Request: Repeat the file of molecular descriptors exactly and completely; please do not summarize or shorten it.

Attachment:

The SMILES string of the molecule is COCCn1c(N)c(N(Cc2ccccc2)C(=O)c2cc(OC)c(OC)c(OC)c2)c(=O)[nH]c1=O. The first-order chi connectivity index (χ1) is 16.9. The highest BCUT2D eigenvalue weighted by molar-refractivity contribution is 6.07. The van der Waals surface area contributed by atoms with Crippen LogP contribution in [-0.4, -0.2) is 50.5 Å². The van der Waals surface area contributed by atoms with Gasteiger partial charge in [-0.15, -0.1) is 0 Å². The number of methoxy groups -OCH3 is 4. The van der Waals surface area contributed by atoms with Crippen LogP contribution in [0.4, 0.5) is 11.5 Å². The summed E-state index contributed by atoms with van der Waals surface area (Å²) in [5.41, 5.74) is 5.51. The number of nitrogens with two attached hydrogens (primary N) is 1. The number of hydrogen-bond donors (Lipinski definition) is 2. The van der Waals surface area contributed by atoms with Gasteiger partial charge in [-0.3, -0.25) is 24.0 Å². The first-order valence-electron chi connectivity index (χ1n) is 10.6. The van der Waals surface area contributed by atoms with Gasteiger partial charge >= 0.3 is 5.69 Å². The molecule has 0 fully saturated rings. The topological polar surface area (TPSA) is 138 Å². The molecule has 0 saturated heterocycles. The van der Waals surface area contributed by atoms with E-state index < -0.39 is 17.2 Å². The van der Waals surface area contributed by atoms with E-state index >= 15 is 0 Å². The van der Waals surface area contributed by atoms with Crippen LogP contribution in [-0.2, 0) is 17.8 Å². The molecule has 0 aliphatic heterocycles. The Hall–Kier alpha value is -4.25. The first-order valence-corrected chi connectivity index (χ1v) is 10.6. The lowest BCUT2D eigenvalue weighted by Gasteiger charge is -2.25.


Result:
The SMILES string of the molecule is COCCn1c(N)c(N(Cc2ccccc2)C(=O)c2cc(OC)c(OC)c(OC)c2)c(=O)[nH]c1=O. The first-order chi connectivity index (χ1) is 16.9. The highest BCUT2D eigenvalue weighted by molar-refractivity contribution is 6.07. The van der Waals surface area contributed by atoms with Crippen LogP contribution in [-0.4, -0.2) is 50.5 Å². The van der Waals surface area contributed by atoms with Gasteiger partial charge in [-0.15, -0.1) is 0 Å². The number of methoxy groups -OCH3 is 4. The van der Waals surface area contributed by atoms with Crippen LogP contribution in [0.4, 0.5) is 11.5 Å². The summed E-state index contributed by atoms with van der Waals surface area (Å²) in [5.41, 5.74) is 5.51. The number of nitrogens with two attached hydrogens (primary N) is 1. The number of hydrogen-bond donors (Lipinski definition) is 2. The van der Waals surface area contributed by atoms with Gasteiger partial charge in [-0.3, -0.25) is 24.0 Å². The first-order valence-electron chi connectivity index (χ1n) is 10.6. The van der Waals surface area contributed by atoms with Gasteiger partial charge >= 0.3 is 5.69 Å². The molecule has 0 fully saturated rings. The topological polar surface area (TPSA) is 138 Å². The molecule has 0 saturated heterocycles. The van der Waals surface area contributed by atoms with E-state index < -0.39 is 17.2 Å². The van der Waals surface area contributed by atoms with E-state index >= 15 is 0 Å². The van der Waals surface area contributed by atoms with Crippen LogP contribution in [-0.2, 0) is 17.8 Å². The molecule has 0 aliphatic heterocycles. The Hall–Kier alpha value is -4.25. The first-order valence-corrected chi connectivity index (χ1v) is 10.6. The lowest BCUT2D eigenvalue weighted by Gasteiger charge is -2.25.